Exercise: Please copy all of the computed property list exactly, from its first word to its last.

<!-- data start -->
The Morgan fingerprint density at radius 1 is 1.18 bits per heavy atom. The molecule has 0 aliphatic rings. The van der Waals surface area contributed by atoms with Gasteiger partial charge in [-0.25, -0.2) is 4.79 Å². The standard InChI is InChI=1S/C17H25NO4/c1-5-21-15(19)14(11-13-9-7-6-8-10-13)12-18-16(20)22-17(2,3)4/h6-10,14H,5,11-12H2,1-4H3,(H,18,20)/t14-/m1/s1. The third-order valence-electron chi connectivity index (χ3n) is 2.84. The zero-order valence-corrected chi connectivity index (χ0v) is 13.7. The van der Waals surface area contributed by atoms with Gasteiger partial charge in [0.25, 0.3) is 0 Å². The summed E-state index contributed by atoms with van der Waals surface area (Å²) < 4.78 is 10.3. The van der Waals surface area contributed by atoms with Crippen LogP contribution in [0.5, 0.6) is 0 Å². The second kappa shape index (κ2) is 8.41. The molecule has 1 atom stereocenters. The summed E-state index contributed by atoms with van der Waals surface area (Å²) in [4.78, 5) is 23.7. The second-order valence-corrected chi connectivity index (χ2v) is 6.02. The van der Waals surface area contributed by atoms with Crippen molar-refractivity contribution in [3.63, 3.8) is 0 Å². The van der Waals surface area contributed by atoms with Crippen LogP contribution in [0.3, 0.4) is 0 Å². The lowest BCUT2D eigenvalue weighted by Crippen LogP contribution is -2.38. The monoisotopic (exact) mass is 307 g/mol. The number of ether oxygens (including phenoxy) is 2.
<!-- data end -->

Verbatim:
The Morgan fingerprint density at radius 1 is 1.18 bits per heavy atom. The molecule has 0 aliphatic rings. The van der Waals surface area contributed by atoms with Gasteiger partial charge in [-0.25, -0.2) is 4.79 Å². The standard InChI is InChI=1S/C17H25NO4/c1-5-21-15(19)14(11-13-9-7-6-8-10-13)12-18-16(20)22-17(2,3)4/h6-10,14H,5,11-12H2,1-4H3,(H,18,20)/t14-/m1/s1. The third-order valence-electron chi connectivity index (χ3n) is 2.84. The zero-order valence-corrected chi connectivity index (χ0v) is 13.7. The van der Waals surface area contributed by atoms with Gasteiger partial charge in [0.25, 0.3) is 0 Å². The summed E-state index contributed by atoms with van der Waals surface area (Å²) < 4.78 is 10.3. The van der Waals surface area contributed by atoms with Crippen LogP contribution in [0.5, 0.6) is 0 Å². The second kappa shape index (κ2) is 8.41. The molecule has 1 atom stereocenters. The summed E-state index contributed by atoms with van der Waals surface area (Å²) in [4.78, 5) is 23.7. The second-order valence-corrected chi connectivity index (χ2v) is 6.02. The van der Waals surface area contributed by atoms with Crippen molar-refractivity contribution in [3.63, 3.8) is 0 Å². The van der Waals surface area contributed by atoms with Crippen LogP contribution in [0.3, 0.4) is 0 Å². The lowest BCUT2D eigenvalue weighted by Crippen LogP contribution is -2.38. The monoisotopic (exact) mass is 307 g/mol. The number of ether oxygens (including phenoxy) is 2.